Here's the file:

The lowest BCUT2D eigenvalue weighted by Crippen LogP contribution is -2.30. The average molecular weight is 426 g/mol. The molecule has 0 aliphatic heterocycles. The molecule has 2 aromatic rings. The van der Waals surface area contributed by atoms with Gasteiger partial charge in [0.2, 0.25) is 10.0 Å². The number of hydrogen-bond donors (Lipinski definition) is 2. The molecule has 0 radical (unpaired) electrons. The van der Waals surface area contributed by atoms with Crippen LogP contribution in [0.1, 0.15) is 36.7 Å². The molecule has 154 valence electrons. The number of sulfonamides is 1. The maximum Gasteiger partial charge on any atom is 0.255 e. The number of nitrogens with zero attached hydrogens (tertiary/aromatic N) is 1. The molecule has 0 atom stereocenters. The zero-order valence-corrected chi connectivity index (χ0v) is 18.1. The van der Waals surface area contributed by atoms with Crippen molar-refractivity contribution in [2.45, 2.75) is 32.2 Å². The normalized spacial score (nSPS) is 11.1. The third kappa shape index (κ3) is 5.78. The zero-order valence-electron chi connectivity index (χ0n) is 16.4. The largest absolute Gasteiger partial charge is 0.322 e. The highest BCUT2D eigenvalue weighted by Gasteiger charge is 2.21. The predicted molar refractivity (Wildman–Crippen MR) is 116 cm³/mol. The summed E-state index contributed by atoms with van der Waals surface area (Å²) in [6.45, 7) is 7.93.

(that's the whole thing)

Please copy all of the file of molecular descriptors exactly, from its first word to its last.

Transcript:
The lowest BCUT2D eigenvalue weighted by Crippen LogP contribution is -2.30. The average molecular weight is 426 g/mol. The molecule has 0 aliphatic heterocycles. The molecule has 2 aromatic rings. The van der Waals surface area contributed by atoms with Gasteiger partial charge in [0.2, 0.25) is 10.0 Å². The number of hydrogen-bond donors (Lipinski definition) is 2. The molecule has 0 radical (unpaired) electrons. The van der Waals surface area contributed by atoms with Crippen LogP contribution in [0.1, 0.15) is 36.7 Å². The molecule has 154 valence electrons. The number of sulfonamides is 1. The maximum Gasteiger partial charge on any atom is 0.255 e. The number of nitrogens with zero attached hydrogens (tertiary/aromatic N) is 1. The molecule has 0 atom stereocenters. The zero-order valence-corrected chi connectivity index (χ0v) is 18.1. The van der Waals surface area contributed by atoms with Crippen molar-refractivity contribution in [2.45, 2.75) is 32.2 Å². The normalized spacial score (nSPS) is 11.1. The third kappa shape index (κ3) is 5.78. The zero-order valence-electron chi connectivity index (χ0n) is 16.4. The largest absolute Gasteiger partial charge is 0.322 e. The highest BCUT2D eigenvalue weighted by Gasteiger charge is 2.21. The predicted molar refractivity (Wildman–Crippen MR) is 116 cm³/mol. The summed E-state index contributed by atoms with van der Waals surface area (Å²) in [6.45, 7) is 7.93.